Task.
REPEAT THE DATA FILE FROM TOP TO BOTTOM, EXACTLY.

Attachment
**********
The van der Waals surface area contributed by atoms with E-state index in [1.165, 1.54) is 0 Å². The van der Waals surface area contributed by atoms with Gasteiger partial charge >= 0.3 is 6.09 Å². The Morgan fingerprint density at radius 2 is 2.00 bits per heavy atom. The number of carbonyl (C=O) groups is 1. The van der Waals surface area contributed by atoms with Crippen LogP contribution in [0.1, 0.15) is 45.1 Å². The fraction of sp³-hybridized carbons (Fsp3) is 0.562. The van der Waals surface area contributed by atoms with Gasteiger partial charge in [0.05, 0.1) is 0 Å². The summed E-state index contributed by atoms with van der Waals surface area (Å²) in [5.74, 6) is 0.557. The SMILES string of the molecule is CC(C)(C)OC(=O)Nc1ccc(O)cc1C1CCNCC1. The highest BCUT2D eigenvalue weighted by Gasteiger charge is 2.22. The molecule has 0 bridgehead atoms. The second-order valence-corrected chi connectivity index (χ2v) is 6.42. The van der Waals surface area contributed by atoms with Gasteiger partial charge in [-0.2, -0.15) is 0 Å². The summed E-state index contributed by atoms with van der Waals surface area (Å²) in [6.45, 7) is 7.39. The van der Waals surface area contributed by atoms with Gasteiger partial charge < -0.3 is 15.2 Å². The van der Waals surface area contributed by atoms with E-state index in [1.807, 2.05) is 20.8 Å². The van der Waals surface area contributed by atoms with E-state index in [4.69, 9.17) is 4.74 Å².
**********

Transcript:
The van der Waals surface area contributed by atoms with E-state index in [1.165, 1.54) is 0 Å². The van der Waals surface area contributed by atoms with Gasteiger partial charge >= 0.3 is 6.09 Å². The Morgan fingerprint density at radius 2 is 2.00 bits per heavy atom. The number of carbonyl (C=O) groups is 1. The van der Waals surface area contributed by atoms with Crippen LogP contribution in [0.1, 0.15) is 45.1 Å². The fraction of sp³-hybridized carbons (Fsp3) is 0.562. The van der Waals surface area contributed by atoms with Gasteiger partial charge in [0.05, 0.1) is 0 Å². The summed E-state index contributed by atoms with van der Waals surface area (Å²) in [5.74, 6) is 0.557. The SMILES string of the molecule is CC(C)(C)OC(=O)Nc1ccc(O)cc1C1CCNCC1. The highest BCUT2D eigenvalue weighted by Gasteiger charge is 2.22. The molecule has 0 bridgehead atoms. The second-order valence-corrected chi connectivity index (χ2v) is 6.42. The van der Waals surface area contributed by atoms with Gasteiger partial charge in [-0.2, -0.15) is 0 Å². The summed E-state index contributed by atoms with van der Waals surface area (Å²) in [6.45, 7) is 7.39. The van der Waals surface area contributed by atoms with Gasteiger partial charge < -0.3 is 15.2 Å². The van der Waals surface area contributed by atoms with E-state index in [1.807, 2.05) is 20.8 Å². The van der Waals surface area contributed by atoms with E-state index in [4.69, 9.17) is 4.74 Å².